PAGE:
# Deterministic Finite Automaton (DFA)

A DFA is a directed graph whose nodes are called **states** and whose edges are called **transitions**.

In the context of studying Formal Languages in Formal Languages in CS241E, I lerned to use DFAs to do 2 things:

- Solve the
**recognition**problem: given a word $w$, is $w$ in the specified language $L$? [[notes/Deterministic Finite Automaton#Recognition|Deterministic Finite Automaton#Recognition]] - Implement Scanning for a Regular Language

Personal Note*: I feel like the above is really similar to the notation I have seen for a Markov Decision Process.

We can define the extended transition function $δ_{∗}:Q×∑_{∗}→Q,w$ which maps a state $q$ and a sequence of symbols $w$ to a new state $q_{0}$ as follows: $δ_{∗}(q,ε)=q(ϵ=empty word)$ $δ_{∗}(q,first::rest)=δ_{∗}(δ(q,first),rest)$

The following diagram shows an example of a DFA over the alphabet $∑={a,b}$ that specifies the language of words that contain an odd number of $a$’s (and any number of $b$’s’):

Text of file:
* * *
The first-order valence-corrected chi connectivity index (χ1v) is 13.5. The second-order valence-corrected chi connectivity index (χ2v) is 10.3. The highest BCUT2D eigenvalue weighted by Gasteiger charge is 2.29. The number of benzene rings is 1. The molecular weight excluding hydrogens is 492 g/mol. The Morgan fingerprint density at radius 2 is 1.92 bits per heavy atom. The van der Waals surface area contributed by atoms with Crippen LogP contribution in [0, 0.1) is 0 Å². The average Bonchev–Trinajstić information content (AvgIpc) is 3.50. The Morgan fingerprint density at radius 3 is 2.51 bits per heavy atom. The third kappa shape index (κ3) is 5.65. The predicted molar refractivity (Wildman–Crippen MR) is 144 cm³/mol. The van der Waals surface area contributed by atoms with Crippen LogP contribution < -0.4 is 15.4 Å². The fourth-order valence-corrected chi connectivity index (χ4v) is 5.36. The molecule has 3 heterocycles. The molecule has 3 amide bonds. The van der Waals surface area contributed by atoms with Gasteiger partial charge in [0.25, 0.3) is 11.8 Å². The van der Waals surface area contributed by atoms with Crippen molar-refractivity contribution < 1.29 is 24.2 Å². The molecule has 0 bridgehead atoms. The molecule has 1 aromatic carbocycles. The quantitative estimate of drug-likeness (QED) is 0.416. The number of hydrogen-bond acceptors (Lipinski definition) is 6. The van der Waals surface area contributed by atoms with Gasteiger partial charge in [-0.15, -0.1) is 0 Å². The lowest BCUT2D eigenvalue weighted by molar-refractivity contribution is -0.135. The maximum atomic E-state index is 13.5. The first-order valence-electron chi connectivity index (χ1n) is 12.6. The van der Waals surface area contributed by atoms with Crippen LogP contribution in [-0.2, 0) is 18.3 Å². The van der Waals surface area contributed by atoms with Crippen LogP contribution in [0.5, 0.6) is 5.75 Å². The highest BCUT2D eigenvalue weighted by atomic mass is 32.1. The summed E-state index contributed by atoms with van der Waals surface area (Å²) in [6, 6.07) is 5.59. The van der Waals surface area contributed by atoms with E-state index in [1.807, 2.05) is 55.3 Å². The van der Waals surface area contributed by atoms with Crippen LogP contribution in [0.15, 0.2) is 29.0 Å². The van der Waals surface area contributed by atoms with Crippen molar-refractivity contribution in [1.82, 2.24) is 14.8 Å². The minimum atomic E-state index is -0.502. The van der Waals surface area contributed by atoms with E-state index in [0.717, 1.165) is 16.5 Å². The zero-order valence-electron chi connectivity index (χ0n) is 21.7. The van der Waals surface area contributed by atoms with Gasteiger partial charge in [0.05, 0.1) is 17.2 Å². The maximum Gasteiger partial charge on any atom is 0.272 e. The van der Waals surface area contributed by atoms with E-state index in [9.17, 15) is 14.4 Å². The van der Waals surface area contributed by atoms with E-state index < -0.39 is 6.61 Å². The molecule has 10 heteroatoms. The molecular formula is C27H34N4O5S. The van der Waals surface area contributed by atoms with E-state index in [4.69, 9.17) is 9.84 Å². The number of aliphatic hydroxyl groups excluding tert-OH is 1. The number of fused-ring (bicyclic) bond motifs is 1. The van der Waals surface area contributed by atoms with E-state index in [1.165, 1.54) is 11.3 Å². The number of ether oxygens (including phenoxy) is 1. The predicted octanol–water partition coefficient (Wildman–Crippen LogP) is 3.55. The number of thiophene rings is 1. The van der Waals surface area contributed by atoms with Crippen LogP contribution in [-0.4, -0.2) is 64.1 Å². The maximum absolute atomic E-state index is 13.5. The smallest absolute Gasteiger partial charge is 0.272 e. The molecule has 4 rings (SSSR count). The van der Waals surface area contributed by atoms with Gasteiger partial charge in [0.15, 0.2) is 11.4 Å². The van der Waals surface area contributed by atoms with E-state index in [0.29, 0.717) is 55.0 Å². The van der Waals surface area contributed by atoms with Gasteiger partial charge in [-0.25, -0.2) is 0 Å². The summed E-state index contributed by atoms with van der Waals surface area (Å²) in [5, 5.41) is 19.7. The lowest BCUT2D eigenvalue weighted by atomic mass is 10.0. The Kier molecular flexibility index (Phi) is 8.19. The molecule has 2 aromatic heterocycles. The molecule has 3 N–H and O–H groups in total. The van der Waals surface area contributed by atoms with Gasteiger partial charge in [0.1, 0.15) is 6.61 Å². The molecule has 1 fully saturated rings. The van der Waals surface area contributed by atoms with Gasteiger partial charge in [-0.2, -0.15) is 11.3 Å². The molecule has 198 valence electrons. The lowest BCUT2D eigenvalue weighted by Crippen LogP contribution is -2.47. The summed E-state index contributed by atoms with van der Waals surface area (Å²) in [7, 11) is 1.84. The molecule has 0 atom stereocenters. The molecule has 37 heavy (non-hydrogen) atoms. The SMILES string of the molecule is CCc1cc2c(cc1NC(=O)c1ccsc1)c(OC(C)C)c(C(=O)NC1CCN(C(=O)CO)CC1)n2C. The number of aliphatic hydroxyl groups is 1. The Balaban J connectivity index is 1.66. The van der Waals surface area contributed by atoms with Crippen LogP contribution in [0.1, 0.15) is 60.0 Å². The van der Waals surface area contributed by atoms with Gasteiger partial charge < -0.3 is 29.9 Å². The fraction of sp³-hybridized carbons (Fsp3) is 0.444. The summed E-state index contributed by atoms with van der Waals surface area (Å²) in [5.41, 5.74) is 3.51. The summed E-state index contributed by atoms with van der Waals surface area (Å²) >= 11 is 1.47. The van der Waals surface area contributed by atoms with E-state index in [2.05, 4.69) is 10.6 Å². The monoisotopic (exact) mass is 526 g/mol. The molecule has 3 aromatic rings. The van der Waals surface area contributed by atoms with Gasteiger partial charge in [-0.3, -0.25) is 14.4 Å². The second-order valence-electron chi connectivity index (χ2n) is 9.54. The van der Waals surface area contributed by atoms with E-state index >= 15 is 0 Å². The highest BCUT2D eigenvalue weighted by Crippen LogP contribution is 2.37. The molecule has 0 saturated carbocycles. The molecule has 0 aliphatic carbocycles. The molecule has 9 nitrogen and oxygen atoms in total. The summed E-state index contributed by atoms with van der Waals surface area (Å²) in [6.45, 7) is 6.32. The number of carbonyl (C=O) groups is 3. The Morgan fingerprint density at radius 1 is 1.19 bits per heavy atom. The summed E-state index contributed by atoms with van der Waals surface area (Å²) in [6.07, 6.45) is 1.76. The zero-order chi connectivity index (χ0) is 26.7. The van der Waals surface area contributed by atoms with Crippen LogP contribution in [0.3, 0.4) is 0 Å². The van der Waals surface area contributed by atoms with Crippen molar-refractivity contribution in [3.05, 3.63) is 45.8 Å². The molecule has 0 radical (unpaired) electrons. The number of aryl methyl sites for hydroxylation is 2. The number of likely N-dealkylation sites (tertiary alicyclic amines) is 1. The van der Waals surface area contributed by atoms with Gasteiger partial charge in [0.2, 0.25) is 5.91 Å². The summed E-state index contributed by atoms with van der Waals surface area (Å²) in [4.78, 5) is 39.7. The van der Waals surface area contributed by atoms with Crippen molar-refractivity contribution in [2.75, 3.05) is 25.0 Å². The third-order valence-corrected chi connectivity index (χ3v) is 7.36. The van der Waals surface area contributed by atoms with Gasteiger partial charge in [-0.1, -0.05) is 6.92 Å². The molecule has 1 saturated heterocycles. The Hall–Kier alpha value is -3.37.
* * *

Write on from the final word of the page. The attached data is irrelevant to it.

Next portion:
- The double circles means an accepting state

If there is no transition labelled with the symbol, the DFA is said to get stuck and the word is not in the language.

- Serendipity, this reminds me of ideas for Serendipity, this reminds me of ideas for Backup Diagrams??

We can make transitions through the DFA on a sequence of symbols rather than only a single symbol at a time, we say that the DFA accepts a word $w$ if $δ_{∗}(q_{0},w)∈A$.

Example of a DFA for detecting if an input string is not divisible by 3. This is actually a really clever idea that Chester Chung gave me

### Recognition

Recognition is the process of determining if we are given a word $w$, is it in the specified language $L$?

Below is the implementation of the recognize algorithm: